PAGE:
The National Parks Board had approved a permit application by artist and activist Seelan Palay for a performance art piece last October, and the permit was restricted to the Speakers' Corner in Hong Lim Park, a district court heard yesterday .
Seelan is said to have committed an offence when he staged a ''public procession'' from the park to the National Gallery and Parliament House to commemorate the detention of long-time political detainee Chia Thye Poh. His performance art piece, titled 32 Years: The Interrogation of A Mirror, was meant as a tribute to the 32 years that Dr Chia had spent living in detention and under restriction.
On the first day of the trial, the court heard that Seelan, 33, was accused of taking part in the alleged procession without a permit between 2.23pm and 3.15pm on Oct 1 last year. According to court papers, the procession had aimed to ''demonstrate opposition'' in two areas: The actions of the Government in relation to Dr Chia's detention and its requirement of a licence for public entertainment in the form of performances outside the Speakers' Corner.
Deputy Public Prosecutor Dwayne Lum told District Judge Salina Ishak that Seelan arrived at the Speakers' Corner at around 2pm on Oct 1 to begin the event attended by about 30 people.
He later walked out of Hong Lim Park and made his way to the National Gallery, where he used a marker to draw on a mirror that he had been holding. He then walked to the Parliament House and stood in the middle of an entrance to a driveway, with the mirror in front of him.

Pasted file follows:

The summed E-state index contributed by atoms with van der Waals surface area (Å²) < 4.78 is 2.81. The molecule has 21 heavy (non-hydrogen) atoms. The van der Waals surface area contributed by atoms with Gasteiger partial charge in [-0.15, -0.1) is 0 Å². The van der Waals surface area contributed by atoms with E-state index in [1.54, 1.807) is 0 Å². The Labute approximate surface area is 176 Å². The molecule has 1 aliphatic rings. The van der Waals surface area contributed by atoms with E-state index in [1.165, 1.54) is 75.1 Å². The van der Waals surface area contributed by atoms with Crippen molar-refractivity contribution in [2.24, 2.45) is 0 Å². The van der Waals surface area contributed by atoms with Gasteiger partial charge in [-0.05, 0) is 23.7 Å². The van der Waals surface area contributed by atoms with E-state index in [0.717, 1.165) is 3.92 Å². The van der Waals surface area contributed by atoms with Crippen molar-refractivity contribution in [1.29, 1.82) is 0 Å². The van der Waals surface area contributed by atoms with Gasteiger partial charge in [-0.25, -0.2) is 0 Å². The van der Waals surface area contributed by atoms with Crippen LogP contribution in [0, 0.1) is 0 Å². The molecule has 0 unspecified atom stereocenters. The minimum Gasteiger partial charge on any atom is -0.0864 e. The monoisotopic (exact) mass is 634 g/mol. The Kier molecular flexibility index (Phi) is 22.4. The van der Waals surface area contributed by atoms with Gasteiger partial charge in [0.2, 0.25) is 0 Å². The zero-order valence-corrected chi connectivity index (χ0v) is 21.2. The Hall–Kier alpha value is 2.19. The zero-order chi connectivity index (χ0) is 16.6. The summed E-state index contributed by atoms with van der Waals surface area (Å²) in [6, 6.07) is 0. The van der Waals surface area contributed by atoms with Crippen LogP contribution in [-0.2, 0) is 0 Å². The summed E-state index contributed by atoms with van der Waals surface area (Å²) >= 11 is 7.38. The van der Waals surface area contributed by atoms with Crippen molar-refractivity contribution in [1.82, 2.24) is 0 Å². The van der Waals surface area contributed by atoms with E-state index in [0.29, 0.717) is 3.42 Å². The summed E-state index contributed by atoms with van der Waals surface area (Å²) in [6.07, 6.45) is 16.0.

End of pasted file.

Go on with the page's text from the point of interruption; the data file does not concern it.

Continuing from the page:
DPP Lum said: ''The accused was engaged by auxiliary police officers who were on duty at the Parliament House. The accused did not leave the location despite being told to do so and police assistance was called.''
The police arrested Seelan at 3.15pm. Assistant Superintendent (ASP) Lionel Lee, who was part of the team that arrested Seelan, testified. He said that according to an auxiliary police officer, a crowd that had followed Seelan from Hong Lim Park stood behind him at the Parliament House.
Seelan, who was not represented by a lawyer, cross-examined ASP Lee and asked if his performance was a threat to national security.
The officer replied it was not, but added: ''At the very least, it caused disturbance to the staff at the Parliament House, which was why police were called in.'' He also said the Parliament House is a restricted area and no permit will be issued for any assemblies or processions at restricted places.
Seelan is expected to give his testimony today.